Professor Donald Cowan honoured with Royal Society of South Africa lifetime achievement award

Posted on October 25, 2019

Director of Centre for Microbial Ecology and Genomics at the University of Pretoria, Professor Donald Cowan has been honoured with a lifetime achievement by the Royal Society of South Africa.

Prof Cowan was awarded the John FW Herschel Medal for his outstanding work in ‘a field of research that straddles disciplines’.

Reacting to the award, Prof Cowan said he was humbled. “Getting an award is recognition from one’s peers and therefore it’s an honour and privilege. I don’t get very emotional about it, but it’s nevertheless an honour. And if you look at the people through the history of the Royal Society who have received this award, it’s quite a glittering list of the best scientists in the country. So to be positioned in any small way amongst them, is an honour.

“The point I have always made is that the honour might be given to an individual, but there are a lot of people behind that individual.  That’s the way our system operates. Multiple post-docs, PhDs, collaborators, colleagues, masters’ students, honours students, have all played their part and all of whom are important,” he said.

The Royal Society of South Africa (RSSAf) is one of South Africa’s premier ‘learned societies’, focusing on the sciences. The RSSAf, which was formed in 1908, works to foster and advance pure and applied science in South Africa through science education, by facilitating the exchange and development of scientific ideas and knowledge, especially in the interdisciplinary context; recognising and rewarding excellence in research and scholarship; promoting international contacts and collaboration; and providing independent expert advice on significant issues that require scientific analysis.

Professor Donald Cowan

This journey for Prof Cowan, which has been littered with glittering achievements such as this award, an NRF A1 rating, election as an Honorary Fellow of the Royal Society of New Zealand to name just a few, started off in a farm, in his native New Zealand where an interest as a teenager in his surroundings and how the world works led him to a career in science.

“I became particularly interested in science during my high school years. I was introduced to chemistry early on and decided I that I really was fascinated by chemicals and the way reactions happened. And growing up on a farm, I was interested, as was my entire family, in the natural environment. Slowly, those two came together. My interest in chemistry led me to biochemistry and that led me into aspects of environmental biochemistry. My fascination, which has lasted through my entire career, in microbes in extreme environments has led me to my current discipline of environmental microbial ecology,” Prof Cowan explained.

Prof Cowan’s work has focussed on a variety of extreme environments. It began with his PhD studies of extremely hot environments:  the boiling pools in Rotorua, New Zealand, and this interest spread to other parts of the world. Nearly 20 years ago, he had the opportunity to join a research group working on the other end of the temperature scale, in Antarctica, and he has been working on Antarctic soil microbiology ever since.  Ten years ago he started a desert microbiomics programme in the Namib Desert, where he, his team and his national and international collaborators have addressed fundamental questions relating to microbiology in extreme climatic conditions.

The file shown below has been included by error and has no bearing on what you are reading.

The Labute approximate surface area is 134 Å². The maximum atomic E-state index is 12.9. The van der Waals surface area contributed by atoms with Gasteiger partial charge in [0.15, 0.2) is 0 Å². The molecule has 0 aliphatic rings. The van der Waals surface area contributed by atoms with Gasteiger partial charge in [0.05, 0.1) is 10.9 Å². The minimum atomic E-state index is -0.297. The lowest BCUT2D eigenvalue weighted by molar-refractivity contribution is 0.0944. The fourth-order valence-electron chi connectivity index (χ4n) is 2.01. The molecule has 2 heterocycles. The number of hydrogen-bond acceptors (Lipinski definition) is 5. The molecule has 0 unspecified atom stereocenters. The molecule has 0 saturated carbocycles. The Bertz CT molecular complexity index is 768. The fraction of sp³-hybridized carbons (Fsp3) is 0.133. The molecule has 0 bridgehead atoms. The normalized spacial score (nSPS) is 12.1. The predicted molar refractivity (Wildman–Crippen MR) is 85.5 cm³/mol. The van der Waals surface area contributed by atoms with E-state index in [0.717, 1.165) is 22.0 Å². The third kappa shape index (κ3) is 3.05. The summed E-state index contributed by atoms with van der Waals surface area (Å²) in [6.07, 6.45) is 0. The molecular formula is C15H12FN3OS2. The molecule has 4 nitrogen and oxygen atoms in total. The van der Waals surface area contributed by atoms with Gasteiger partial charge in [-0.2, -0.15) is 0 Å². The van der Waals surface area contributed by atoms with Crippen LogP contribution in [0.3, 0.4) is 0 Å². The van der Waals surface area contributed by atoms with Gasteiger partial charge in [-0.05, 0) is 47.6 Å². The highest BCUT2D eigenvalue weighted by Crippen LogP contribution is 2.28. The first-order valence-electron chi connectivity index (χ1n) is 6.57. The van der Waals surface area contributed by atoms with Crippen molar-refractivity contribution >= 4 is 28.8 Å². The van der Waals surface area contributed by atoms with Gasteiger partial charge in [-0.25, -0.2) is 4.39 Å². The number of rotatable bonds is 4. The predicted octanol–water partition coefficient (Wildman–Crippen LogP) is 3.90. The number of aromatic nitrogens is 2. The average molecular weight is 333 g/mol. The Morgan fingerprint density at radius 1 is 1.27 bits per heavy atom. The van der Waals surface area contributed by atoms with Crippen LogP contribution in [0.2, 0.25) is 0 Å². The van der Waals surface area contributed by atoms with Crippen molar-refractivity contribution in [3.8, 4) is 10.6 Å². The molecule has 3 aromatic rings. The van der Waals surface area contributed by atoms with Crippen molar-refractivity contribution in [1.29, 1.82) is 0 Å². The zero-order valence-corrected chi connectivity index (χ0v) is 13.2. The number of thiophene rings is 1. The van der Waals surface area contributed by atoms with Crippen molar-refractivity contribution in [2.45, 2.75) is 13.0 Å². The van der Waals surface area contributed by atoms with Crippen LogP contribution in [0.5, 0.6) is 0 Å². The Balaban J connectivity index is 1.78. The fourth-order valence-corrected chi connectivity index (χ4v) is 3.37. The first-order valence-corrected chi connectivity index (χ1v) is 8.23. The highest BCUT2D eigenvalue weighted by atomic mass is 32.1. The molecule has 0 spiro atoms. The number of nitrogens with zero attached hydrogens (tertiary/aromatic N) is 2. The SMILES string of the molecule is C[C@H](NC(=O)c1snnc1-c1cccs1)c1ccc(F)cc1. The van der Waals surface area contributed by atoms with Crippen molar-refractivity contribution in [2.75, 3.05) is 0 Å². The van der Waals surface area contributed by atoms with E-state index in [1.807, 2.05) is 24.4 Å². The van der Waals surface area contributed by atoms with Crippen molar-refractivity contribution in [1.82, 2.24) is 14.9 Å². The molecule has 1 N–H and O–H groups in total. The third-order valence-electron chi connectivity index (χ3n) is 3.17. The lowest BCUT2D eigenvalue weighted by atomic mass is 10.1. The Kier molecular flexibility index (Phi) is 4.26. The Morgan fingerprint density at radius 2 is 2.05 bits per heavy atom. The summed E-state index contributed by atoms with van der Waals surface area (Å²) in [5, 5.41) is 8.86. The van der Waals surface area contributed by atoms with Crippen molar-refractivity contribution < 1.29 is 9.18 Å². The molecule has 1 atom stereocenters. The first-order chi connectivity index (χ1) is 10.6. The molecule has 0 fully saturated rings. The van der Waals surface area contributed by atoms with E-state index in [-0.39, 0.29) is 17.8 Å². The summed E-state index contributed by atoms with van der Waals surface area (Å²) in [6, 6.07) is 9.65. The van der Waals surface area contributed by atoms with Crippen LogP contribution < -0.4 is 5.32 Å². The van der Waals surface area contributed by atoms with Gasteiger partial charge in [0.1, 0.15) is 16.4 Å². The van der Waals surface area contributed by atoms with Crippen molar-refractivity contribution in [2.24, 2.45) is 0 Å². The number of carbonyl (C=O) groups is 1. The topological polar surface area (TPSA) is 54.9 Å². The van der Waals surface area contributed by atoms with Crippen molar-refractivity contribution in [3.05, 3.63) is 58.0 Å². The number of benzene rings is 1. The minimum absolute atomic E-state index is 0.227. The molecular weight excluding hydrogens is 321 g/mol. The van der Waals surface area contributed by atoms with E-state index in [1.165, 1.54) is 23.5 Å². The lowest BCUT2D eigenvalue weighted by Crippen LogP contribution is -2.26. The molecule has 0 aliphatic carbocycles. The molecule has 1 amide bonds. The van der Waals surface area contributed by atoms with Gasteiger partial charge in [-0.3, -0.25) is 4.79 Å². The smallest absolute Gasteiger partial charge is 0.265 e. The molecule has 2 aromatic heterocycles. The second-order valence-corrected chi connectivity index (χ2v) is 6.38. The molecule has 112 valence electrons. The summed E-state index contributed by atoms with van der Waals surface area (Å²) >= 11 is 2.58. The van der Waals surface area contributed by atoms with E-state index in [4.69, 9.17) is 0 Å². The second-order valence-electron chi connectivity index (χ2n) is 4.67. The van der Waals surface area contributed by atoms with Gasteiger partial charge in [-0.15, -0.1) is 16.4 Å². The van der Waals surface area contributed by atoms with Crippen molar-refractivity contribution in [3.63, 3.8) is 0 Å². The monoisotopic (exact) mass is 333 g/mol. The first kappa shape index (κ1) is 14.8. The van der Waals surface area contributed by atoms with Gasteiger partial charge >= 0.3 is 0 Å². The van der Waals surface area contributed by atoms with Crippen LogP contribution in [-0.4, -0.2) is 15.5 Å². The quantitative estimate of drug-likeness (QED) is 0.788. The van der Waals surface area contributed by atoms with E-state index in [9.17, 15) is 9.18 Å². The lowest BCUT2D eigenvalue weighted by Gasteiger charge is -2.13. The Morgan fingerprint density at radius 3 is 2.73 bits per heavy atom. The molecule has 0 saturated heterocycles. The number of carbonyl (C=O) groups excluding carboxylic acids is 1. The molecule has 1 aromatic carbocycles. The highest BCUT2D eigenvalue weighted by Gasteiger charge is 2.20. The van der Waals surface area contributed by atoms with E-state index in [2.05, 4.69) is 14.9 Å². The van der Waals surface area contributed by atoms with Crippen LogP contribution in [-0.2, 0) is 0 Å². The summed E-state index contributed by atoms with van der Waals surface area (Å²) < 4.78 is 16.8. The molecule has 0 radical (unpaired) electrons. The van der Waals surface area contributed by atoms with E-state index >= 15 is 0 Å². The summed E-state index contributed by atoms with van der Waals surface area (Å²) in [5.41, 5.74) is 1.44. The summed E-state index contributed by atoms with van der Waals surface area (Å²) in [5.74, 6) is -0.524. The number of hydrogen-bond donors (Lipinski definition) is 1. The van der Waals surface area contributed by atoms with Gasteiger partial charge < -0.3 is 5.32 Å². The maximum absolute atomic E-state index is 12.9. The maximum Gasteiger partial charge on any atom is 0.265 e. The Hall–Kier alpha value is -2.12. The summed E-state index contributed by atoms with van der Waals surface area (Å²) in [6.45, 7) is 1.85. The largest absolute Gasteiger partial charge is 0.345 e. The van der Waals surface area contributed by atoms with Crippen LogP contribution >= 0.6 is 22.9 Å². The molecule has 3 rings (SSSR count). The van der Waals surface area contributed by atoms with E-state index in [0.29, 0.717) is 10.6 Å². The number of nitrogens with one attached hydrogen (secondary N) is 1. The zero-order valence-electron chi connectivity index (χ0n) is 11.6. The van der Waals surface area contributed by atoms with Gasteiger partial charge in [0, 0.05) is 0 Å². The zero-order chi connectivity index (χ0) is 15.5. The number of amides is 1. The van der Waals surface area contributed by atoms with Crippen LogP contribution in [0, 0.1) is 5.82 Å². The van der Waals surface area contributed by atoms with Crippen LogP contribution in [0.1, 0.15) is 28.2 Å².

One of his principal motivators to work hard and contribute meaningfully to developing new scientific knowledge through research, is fascination.

“Fascination. It’s very hard to define but I see it in all my colleagues who are research active. We’re all fascinated by something. We have the desire to understand things. There are many ways that such fascination is expressed and exploited. Some people want to develop their research into commercial products, some people want to develop processes with a particular applied objective in mind. Others are just curious about the systems and processes that exist on this planet.

“I believe I fall into that bracket: Most of my work is not particularly applied. I’m most interested in understanding some small part of the natural world,” he said.

Over the course of his career Prof Cowan has trained and graduated 44 PhD students and 52 MSc students. As the Director of the Centre for Microbial Ecology and Genomics, he currently supervises or co-supervises a research team of two research fellows, six postdoctoral researchers, six PhDs and two MScs.

With everything he has achieved and is yet to achieve, when quizzed what advice he has for young, upcoming researchers, he said, “It’s critical for a young researcher to ask the good questions. As a young biochemistry researcher, I hadn’t the faintest idea of how I was going to get to where I needed, but the same rules apply in any science discipline. To do good Science, you need good questions. And good questions are actually the hardest things to devise. Once you’ve got good questions, you can apply the science you know to those questions and that leads to the accepted products which are part of career development. If you’ve have mediocre, naïve or boring questions, the products of your research may also be mediocre, naïve and boring,” he said.

- Author Masego Panyane

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